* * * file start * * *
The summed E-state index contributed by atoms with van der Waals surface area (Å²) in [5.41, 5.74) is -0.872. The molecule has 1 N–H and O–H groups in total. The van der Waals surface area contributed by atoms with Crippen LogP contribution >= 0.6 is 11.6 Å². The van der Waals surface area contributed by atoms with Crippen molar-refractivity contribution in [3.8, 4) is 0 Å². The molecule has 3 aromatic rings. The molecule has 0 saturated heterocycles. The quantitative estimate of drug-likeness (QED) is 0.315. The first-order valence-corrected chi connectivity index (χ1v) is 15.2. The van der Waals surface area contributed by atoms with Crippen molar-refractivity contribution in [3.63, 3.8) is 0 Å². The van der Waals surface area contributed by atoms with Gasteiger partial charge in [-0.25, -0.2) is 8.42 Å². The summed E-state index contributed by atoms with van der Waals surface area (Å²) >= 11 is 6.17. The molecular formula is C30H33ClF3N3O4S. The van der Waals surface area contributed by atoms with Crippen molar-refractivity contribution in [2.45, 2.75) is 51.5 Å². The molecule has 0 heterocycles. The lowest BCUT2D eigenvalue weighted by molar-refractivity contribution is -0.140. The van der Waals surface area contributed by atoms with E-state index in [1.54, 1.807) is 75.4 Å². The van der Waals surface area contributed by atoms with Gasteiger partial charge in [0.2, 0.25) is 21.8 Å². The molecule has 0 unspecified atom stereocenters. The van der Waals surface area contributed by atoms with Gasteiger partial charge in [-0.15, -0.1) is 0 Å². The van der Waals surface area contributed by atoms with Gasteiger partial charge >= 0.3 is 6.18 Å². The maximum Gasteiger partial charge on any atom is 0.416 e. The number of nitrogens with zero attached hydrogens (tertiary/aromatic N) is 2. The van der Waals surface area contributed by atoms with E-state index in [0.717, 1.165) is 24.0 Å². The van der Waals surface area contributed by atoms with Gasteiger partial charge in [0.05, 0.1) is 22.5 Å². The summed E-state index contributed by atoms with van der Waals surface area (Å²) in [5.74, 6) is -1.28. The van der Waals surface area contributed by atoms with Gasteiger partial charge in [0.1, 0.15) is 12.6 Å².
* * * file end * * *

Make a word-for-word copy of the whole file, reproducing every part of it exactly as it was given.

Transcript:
The summed E-state index contributed by atoms with van der Waals surface area (Å²) in [5.41, 5.74) is -0.872. The molecule has 1 N–H and O–H groups in total. The van der Waals surface area contributed by atoms with Crippen LogP contribution >= 0.6 is 11.6 Å². The van der Waals surface area contributed by atoms with Crippen molar-refractivity contribution in [3.8, 4) is 0 Å². The molecule has 3 aromatic rings. The molecule has 0 saturated heterocycles. The quantitative estimate of drug-likeness (QED) is 0.315. The first-order valence-corrected chi connectivity index (χ1v) is 15.2. The van der Waals surface area contributed by atoms with Crippen molar-refractivity contribution in [3.63, 3.8) is 0 Å². The van der Waals surface area contributed by atoms with Gasteiger partial charge in [-0.25, -0.2) is 8.42 Å². The summed E-state index contributed by atoms with van der Waals surface area (Å²) >= 11 is 6.17. The molecular formula is C30H33ClF3N3O4S. The van der Waals surface area contributed by atoms with Crippen molar-refractivity contribution in [2.45, 2.75) is 51.5 Å². The molecule has 0 heterocycles. The lowest BCUT2D eigenvalue weighted by molar-refractivity contribution is -0.140. The van der Waals surface area contributed by atoms with E-state index in [1.54, 1.807) is 75.4 Å². The van der Waals surface area contributed by atoms with Gasteiger partial charge in [0.2, 0.25) is 21.8 Å². The molecule has 0 unspecified atom stereocenters. The van der Waals surface area contributed by atoms with Gasteiger partial charge in [-0.15, -0.1) is 0 Å². The van der Waals surface area contributed by atoms with Gasteiger partial charge >= 0.3 is 6.18 Å². The maximum Gasteiger partial charge on any atom is 0.416 e. The number of nitrogens with zero attached hydrogens (tertiary/aromatic N) is 2. The van der Waals surface area contributed by atoms with E-state index in [0.717, 1.165) is 24.0 Å². The van der Waals surface area contributed by atoms with Gasteiger partial charge in [0.05, 0.1) is 22.5 Å². The summed E-state index contributed by atoms with van der Waals surface area (Å²) in [5.74, 6) is -1.28. The van der Waals surface area contributed by atoms with Gasteiger partial charge in [0.1, 0.15) is 12.6 Å².